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Dying on the Job looks at the variety of reasons people take the lives of coworkers or themselves and offers explanations for their behavior. Some are pathological; others are simply stretched to limits they can t sustain. The author offers real stories throughout and ends with a consideration of trends, responses, and prevention strategies."
The substantially revised second edition of the Handbook of Security provides the most comprehensive analysis of scholarly security debates and issues to date. Including contributions from some of the world's leading scholars it critiques the way security is provided and managed.
New ways of managing conflict are increasingly important features of work and employment in organizations. In the book the world's leading scholars in the field examine a range of innovative alternative dispute resolution (ADR) practices, drawing on international research and scholarship and covering both case studies of major exemplars and developments in countries in different parts of the global economy. Developments in the management of individual and collective conflict at work are addressed, as are innovations in both unionized and non-union organizations and in the private and public sectors. New practices for managing conflict in organizations are set in the context of trends in workplace conflict and perspectives on how conflict should be understood and addressed. Part 1 examines the changing context of conflict management by addressing the main frameworks for understanding conflict management, the trend in conflict at work, developments in employment rights, and the influence of HRM on conflict management. Part 2 covers the main approaches to conflict management in organizations, addressing both conventional and alternative approaches to conflict resolution. Conventional grievance handling and third-party processes in conflict resolution are examined as well as the main ADR practices, including conflict management in non-union firms, the role of the organizational ombudsman, mediation, interest-based bargaining, line and supervisory management, and the concept of conflict management systems. Part 3 presents case studies of exemplars and innovators in the field, covering mediation in the US postal service, interest-based bargaining at Kaiser-Permanente, 'med-arb' in the New Zealand Police, and judicial mediation in UK employment tribunals. Part 4 covers international developments in conflict management in Germany, Japan, The United States, Australia, New Zealand, the United Kingdom and China. This Handbook gives a comprehensive overview of this growing field, which has seen an huge increase in programmes of study in university business and law schools and in executive education programmes.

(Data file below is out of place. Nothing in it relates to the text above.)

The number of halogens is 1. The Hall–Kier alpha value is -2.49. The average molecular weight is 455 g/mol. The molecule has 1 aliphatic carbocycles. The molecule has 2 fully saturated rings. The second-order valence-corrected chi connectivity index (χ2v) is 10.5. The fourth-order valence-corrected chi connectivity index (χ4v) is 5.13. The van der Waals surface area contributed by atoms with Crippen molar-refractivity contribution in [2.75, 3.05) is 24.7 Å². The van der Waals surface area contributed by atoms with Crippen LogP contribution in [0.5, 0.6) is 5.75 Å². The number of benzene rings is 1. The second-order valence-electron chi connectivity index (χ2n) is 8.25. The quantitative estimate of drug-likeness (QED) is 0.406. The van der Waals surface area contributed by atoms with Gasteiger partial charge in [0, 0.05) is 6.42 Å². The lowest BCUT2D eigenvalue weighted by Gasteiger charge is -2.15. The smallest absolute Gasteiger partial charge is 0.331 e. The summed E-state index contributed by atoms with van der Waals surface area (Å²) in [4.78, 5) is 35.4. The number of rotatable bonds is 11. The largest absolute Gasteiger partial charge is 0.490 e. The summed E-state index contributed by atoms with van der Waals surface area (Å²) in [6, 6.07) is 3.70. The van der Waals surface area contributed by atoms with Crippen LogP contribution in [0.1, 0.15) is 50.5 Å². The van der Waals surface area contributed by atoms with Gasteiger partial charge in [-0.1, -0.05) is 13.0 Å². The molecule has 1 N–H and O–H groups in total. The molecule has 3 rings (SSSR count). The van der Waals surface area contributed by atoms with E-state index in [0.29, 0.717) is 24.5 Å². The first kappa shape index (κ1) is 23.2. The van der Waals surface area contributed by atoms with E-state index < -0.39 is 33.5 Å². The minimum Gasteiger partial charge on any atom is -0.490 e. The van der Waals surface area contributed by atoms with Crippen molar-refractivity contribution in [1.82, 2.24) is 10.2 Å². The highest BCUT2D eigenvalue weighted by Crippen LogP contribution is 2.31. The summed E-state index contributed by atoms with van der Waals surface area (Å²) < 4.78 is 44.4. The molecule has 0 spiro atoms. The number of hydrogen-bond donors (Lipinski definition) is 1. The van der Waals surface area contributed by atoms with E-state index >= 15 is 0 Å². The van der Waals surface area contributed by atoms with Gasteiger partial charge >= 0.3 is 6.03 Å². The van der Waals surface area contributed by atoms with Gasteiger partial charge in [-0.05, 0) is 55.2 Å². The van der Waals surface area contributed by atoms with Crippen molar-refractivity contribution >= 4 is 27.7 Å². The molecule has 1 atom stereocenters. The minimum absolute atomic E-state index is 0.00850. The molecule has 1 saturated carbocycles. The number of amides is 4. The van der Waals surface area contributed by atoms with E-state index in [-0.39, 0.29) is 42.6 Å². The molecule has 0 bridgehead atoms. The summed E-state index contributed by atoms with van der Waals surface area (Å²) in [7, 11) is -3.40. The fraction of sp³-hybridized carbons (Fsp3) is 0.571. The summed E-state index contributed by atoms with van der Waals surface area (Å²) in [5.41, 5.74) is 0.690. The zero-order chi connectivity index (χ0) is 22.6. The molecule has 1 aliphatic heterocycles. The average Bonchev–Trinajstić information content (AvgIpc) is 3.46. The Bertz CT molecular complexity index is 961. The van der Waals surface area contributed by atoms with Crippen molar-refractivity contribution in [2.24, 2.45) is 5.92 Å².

This book provides strong evidence that the opinions of criminologists, based on research and theory, can effectively make their way into the popular press in order to influence public opinion as well as the thinking of policymakers. Almost all of the 56 essays reprinted in this volume were originally published by the authors as opinion columns in major newspapers around the country. These op-eds, as they are called, focus on various types of murder - how to account for changes in the rate of homicide, why individuals commit various types of murder, and how our criminal justice system ought to respond in order to combat extreme acts of violence. Those in Criminal Justice Professions, the Media or Policy Professions.